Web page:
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Overtime ruling in Veolia case could impact all employers

A group of refuse collectors have won an overtime claim that could have an impact on employers across the UK. 

The workers were employed in the Bromley and Camden council areas by the French owned company, Veolia Environmental Services.

Their union, Unite, brought a test case relating to overtime payments. The Employment Tribunal found that voluntary overtime worked by the refuse collectors was part of their normal pay because there was an intrinsic link between that overtime and their role in the company.

In addition, the overtime was carried out with sufficient regularity to be part of their normal pay. 

The effect is that the voluntary overtime must be included when calculating the first 20 days of holiday pay in accordance with EU law. 

In addition, contractually agreed overtime must be included for the first 28 days' holiday in accordance with UK law. 

Initially, Veolia said it had not included the overtime pay in holiday calculations because of uncertainty over Brexit, but it didn't pursue this during the hearing.

Unite's national officer for local government, Fiona Farmer, said: "This is a significant landmark case.  This judgment will have widespread implications for the several thousand members we have working for Veolia Environmental Services across the UK, who should be getting average holiday pay and could be in line for backdated payments".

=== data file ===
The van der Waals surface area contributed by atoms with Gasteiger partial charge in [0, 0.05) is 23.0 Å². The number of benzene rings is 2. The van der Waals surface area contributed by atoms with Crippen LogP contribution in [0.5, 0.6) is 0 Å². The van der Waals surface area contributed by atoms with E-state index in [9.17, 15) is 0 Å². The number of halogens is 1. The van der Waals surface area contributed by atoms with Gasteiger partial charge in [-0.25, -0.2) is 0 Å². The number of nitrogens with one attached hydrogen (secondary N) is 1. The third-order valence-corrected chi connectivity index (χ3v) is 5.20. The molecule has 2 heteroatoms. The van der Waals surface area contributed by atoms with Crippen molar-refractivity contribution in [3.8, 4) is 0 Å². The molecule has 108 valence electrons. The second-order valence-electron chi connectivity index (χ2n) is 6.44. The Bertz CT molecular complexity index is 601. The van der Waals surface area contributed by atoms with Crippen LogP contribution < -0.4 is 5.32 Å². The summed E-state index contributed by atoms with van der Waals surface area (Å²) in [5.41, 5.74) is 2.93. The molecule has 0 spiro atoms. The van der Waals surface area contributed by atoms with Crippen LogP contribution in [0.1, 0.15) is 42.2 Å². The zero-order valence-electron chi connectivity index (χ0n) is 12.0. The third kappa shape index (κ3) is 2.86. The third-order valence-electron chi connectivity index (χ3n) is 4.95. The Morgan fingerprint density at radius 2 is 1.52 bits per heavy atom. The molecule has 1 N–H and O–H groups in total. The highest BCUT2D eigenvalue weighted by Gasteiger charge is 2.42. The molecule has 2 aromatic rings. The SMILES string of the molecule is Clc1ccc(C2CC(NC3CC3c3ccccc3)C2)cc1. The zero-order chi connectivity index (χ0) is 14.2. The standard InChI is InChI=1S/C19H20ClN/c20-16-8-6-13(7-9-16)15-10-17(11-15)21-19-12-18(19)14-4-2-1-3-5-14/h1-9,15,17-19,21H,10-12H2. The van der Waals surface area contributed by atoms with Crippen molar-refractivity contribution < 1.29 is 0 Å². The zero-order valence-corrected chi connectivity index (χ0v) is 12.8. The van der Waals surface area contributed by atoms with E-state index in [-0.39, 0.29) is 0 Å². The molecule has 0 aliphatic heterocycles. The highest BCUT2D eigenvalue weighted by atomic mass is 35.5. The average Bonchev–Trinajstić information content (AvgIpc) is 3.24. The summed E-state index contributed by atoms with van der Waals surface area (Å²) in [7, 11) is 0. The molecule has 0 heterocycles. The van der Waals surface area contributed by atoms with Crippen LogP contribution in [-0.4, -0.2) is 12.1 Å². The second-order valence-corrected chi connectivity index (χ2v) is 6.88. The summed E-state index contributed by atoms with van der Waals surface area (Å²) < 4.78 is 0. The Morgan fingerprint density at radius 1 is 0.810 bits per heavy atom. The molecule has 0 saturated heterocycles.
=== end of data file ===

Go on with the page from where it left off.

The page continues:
A Veolia spokesperson said: "We will examine our position further and continue to be in dialogue with Unite. We remain committed to complying with all of our legal obligations toward our employees." 

The Employment Appeal Tribunal reached a similar conclusion in a case involving Dudley Council and 56 of its employees. It held that payment for voluntary overtime that was carried out regularly was "normal remuneration" for the purposes of calculating holiday pay, irrespective of whether the obligation to perform the work was in the employment contract or not.

To find out more about JPP's employment law services please visit employment law

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